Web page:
So the train isn’t for everyone, or you’ve waited till the last minute and there aren’t any cheap fares left. That’s okay, because there are lots of Germans looking for passengers at the last minute. Ride sharing, what Germans call Mitfahrgelegenheit, is another way to beat high rail prices. It’s safer than hitchhiking but less reliable and sometimes slower than the train. But at 1/6 to 1/2 of the price, how picky can you be? Here’s how you do it.
The most comfortable way to travel across Germany is naturally by train. Deutsche Bahn, the German Rail company, is one of the companies everyone in Germany loves to hate, but that is largely because so many Germans are comparatively dependent upon rail travel. Yes, sometimes trains are late, sometimes connections are missed — but if I had to choose between two extra hours in a bus, a plane, or a train, I would naturally choose the train. At least you can walk around, get up and go to the bathroom or the restaurant car, and compared to the other two, train seats are (still) relatively spacious. The fast ICE (pronounced eee-say-eh) trains deliver you to your destination faster than a car can (Hamburg-Berlin in 1.5 hours vs. 3-4 hours driving; Berlin-Cologne in 4.25 hours vs. 5-6 hours driving). So what’s stopping you already?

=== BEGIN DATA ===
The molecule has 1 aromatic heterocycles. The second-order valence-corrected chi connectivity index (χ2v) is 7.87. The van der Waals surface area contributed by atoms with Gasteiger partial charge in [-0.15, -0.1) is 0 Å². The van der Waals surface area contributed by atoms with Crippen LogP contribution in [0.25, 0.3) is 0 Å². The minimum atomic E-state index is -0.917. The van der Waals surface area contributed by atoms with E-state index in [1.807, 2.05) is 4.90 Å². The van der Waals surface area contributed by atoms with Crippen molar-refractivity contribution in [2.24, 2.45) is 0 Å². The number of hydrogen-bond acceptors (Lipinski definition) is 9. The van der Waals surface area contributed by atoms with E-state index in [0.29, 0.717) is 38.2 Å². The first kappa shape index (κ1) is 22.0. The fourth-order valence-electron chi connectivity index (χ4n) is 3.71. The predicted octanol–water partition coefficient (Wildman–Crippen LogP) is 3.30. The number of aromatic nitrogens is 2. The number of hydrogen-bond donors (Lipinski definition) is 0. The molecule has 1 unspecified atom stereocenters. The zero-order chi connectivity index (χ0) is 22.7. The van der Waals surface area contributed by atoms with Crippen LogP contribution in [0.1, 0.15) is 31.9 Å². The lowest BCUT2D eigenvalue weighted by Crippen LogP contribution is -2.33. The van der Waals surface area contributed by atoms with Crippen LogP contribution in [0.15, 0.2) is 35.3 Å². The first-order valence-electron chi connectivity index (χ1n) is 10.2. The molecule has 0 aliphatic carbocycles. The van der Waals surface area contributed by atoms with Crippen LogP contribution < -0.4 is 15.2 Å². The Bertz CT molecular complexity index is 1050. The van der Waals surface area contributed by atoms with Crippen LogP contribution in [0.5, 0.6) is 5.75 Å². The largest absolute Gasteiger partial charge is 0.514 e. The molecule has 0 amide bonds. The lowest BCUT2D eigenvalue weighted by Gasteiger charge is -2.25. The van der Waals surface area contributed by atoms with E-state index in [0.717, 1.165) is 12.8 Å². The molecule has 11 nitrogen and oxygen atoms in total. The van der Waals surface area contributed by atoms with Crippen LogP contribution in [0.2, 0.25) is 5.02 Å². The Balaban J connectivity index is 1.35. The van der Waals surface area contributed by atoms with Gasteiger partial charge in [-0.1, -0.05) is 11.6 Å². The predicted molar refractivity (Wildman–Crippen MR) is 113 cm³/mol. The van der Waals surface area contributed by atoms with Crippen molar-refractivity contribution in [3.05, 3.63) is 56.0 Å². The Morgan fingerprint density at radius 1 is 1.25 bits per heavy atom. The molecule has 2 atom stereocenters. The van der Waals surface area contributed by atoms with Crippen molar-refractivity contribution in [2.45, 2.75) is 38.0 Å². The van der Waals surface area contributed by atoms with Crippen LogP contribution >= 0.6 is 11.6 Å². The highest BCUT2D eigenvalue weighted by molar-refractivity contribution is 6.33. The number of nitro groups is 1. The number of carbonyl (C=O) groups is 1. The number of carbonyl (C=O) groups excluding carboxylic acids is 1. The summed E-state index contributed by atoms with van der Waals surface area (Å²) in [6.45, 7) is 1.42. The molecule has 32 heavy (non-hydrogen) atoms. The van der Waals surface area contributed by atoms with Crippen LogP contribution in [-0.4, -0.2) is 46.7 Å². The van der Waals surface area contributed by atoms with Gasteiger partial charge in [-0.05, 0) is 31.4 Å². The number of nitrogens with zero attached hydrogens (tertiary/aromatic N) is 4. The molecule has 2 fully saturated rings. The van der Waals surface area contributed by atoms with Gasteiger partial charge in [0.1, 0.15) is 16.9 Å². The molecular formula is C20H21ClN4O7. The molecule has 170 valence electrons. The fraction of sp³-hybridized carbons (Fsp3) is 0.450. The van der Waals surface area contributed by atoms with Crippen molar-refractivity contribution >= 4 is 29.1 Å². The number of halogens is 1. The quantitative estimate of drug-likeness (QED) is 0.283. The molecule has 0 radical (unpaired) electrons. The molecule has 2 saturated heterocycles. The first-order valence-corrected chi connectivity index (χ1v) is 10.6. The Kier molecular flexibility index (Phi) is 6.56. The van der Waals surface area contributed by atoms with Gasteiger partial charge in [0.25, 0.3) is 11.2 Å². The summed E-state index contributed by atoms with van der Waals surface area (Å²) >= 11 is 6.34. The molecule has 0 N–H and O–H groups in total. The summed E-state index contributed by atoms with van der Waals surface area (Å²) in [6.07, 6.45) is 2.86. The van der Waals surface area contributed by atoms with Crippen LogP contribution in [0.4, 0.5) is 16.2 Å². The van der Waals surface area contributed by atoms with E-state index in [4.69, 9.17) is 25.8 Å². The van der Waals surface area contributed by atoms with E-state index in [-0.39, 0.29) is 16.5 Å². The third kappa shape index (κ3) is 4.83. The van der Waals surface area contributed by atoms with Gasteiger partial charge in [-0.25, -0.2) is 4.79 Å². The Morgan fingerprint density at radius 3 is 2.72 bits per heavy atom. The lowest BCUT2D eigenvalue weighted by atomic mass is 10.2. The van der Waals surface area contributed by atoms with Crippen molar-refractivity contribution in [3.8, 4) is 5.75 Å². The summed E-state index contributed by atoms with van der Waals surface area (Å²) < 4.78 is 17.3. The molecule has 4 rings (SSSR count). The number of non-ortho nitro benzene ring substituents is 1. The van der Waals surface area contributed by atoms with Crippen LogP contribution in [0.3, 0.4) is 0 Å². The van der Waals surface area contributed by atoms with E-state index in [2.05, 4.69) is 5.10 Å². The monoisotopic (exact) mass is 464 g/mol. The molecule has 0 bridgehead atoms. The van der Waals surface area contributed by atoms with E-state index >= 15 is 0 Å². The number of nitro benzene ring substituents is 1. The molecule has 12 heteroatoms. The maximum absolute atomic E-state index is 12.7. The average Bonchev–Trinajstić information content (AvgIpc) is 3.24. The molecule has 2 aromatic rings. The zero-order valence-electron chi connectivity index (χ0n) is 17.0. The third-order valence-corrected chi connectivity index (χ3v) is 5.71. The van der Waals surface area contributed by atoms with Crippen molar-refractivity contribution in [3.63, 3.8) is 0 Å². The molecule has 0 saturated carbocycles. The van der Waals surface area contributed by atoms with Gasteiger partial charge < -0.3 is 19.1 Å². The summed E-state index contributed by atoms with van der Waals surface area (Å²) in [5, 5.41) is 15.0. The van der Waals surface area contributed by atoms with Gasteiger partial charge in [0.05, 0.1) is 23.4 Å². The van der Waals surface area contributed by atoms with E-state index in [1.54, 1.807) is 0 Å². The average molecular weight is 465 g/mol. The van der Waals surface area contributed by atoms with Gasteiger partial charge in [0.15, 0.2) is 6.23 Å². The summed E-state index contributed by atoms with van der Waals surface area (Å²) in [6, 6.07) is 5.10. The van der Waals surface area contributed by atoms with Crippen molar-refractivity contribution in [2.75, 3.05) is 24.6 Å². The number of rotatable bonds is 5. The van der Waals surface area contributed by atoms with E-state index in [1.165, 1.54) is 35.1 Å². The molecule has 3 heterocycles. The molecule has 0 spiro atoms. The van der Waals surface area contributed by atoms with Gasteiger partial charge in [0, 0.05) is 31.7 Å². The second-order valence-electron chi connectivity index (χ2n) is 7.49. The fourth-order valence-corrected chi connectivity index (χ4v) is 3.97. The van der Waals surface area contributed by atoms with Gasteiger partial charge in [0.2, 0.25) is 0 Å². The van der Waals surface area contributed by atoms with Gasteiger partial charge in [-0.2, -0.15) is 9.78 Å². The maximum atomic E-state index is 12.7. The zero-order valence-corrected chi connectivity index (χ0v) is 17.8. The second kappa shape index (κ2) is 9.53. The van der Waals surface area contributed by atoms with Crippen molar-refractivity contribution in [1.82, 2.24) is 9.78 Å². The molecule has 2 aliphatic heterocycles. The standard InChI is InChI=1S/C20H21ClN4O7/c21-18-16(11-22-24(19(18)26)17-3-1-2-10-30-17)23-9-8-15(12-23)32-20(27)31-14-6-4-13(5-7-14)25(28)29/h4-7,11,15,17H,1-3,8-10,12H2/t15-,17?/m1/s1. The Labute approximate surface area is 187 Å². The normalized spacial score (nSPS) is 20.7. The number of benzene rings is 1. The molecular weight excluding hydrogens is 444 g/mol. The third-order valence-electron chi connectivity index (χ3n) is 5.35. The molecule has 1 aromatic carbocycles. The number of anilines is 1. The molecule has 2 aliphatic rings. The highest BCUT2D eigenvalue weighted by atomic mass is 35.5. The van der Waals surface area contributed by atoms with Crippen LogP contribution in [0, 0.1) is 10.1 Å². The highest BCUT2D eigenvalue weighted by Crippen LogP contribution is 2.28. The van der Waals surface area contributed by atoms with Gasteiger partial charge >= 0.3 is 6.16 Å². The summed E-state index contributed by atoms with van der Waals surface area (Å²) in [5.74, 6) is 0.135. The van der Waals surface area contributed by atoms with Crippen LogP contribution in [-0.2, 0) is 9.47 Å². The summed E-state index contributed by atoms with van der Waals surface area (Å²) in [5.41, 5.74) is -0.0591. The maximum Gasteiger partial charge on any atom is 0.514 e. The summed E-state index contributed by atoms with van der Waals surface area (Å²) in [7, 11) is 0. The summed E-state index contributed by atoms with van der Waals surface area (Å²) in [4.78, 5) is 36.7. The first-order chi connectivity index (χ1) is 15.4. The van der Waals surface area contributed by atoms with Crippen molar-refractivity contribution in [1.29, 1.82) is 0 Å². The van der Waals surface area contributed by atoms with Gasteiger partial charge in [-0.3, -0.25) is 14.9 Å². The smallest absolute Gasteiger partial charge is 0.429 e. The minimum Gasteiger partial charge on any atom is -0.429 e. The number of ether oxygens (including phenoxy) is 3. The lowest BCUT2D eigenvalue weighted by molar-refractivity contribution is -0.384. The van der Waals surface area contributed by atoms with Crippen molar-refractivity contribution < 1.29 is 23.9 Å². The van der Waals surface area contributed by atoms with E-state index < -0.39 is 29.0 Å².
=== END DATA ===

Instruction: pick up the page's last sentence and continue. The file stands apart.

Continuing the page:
Oh right, the exorbitant ticket prices! If you think taking the train is still too expensive, you could benefit from the following tricks for booking the cheapest tickets on German Rail.
I’m on a convoluted trip with my mom that starts in Brussels (at the time she booked, the cheapest direct flight to Europe), takes off to Italy (on one-cent RyanAir tickets), and then comes back. The cheapest route to Brussels from Berlin was via Cologne, from whence Deutsche Bahn (German Rail) offers 19 euro one-ways to Brussels. I ended up using a ride share to Cologne and am taking the train all the way back at the end of the trip. Later this week I’ll post about both forms of travel and how to find the best price using one or the other. Today I want to write about the Cologne main train station and how to avoid its overpriced luggage storage and bathrooms. (more…)